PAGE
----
A Guide to Shoes and Boots: Part 1

Part 1 of my guide to Shoes and Boots, covering dress shoes.

Parts of a Shoe

Parts

The Heel: Technically the part at the bottom of the shoe, in general, and for our purposes, the heel refers to the entire back-end of the shoe.

The Toe Box: The front part of the shoe that covers the toes.

The Vamp: The part of the shoe between the Toe Box and the Tongue area.

The Quarter: The side/back part of the shoe between the Heel and the Vamp

The Tongue: The strip of leather running under the laces.

The Upper: The top of the shoe; comprised of the above parts, not including the base of the heel.

The Sole: The base of the shoe; the part that touches the ground.

This is a generalised list, and certainly not every part of the shoe; for the purposes of this article, the definitions given will suffice.

Court Shoe

139H_BLACK

Court Shoe

The traditional option for Black Tie events, the Court Shoe dates back to the 19th century, and has remained virtually unchanged since. Also known as Opera Pumps, the shoes are typically found in patent leather, but calf skin has become more accepted since the 1950’s (so long as it is highly polished. Rarely seen on men outside of formal events, the shoes should always be highly polished, and are rare; especially in comparison to the rarity of formal events.

Wholecut

Herring-Herring Chaucer II-Black Calf-5196-2712-1

Black Wholecut

With a Wholecut shoe, the entire upper is made from a single piece of leather. This gives the shoe a streamlined appearance, with minimal stitching. In a plain black, these shoes are perfect alternatives to the Court Shoe for formal events; in a brown, or with a medallion (the perforated pattern on the front end) for more casual attire. For formal events, the leather should either be highly polished calf skin, or patent leather. As the upper is made from a single piece of leather, the shoes are typically more expensive than other shoes; a single large piece of useable leather costs more than piecing together smaller pieces.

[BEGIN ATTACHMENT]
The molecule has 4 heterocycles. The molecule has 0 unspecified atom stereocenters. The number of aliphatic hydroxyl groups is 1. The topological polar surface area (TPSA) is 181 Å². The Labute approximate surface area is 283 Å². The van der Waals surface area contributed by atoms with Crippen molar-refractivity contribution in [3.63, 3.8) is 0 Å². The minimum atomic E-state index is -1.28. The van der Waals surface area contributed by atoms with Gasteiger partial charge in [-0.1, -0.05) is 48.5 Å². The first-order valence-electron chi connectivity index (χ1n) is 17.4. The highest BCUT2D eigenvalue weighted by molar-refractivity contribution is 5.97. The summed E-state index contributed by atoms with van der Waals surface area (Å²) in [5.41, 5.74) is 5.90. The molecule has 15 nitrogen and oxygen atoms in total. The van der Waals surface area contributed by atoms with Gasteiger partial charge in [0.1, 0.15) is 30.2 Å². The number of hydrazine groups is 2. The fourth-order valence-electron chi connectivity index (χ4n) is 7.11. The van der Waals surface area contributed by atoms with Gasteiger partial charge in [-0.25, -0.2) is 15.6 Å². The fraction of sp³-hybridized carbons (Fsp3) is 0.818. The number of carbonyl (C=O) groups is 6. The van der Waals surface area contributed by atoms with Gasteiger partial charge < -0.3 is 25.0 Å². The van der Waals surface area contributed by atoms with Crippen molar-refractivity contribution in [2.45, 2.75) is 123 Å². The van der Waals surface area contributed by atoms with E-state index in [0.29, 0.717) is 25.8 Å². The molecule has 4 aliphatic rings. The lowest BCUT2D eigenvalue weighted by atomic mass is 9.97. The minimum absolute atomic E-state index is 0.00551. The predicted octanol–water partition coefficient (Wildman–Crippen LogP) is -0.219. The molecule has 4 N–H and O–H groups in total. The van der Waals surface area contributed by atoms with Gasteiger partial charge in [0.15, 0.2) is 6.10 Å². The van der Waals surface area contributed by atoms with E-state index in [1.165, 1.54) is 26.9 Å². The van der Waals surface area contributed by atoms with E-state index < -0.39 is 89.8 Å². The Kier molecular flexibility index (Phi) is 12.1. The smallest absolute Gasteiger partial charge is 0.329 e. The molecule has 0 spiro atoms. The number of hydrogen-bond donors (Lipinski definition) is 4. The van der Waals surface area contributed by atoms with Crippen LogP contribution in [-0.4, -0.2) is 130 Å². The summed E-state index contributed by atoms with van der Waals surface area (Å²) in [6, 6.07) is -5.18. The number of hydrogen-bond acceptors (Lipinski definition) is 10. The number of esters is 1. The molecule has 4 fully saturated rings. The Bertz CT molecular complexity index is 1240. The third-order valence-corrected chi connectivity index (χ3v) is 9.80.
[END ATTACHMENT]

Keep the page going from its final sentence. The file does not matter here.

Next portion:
Brown Wholecut with Medallion

Brown Wholecut with Medallion

Oxford

Herring-Herring Charles II-Black Calf-7064-3741-1

Black Oxford Cap-Toe

Perhaps the most common dress shoe, the Oxford is the perfect shoe for almost every occasion. In a highly polished black calf leather or patent leather, the Oxford is perfectly acceptable for Black Tie events, and in regular polished calf leather it is perfect for everyday business. In a brown or burgundy, the shoe is also perfect more casual events. The most formal Oxford is one with a cap toe (like the one pictured above), but it can also be found with varying degrees of broguing (pictured below).  The Oxford can be distinguished from the Derby by the closed lacing, as opposed to the open lacing on the Derby.

Herring-Herring Chamberlain-Mahogany Calf-4596-2452-1

Oxford Quarter-Brogue

Herring-Herring Lambeth (Rubber)-Conker Calf-4018-2167-1

Oxford Semi-Brogue

Oxford Full-Brogue/Wingtip

Oxford Full-Brogue/Wingtip

Derby

Cheaney-Cheaney Holcot-Black Calf-6685-3506-1

Cap-Toe Derby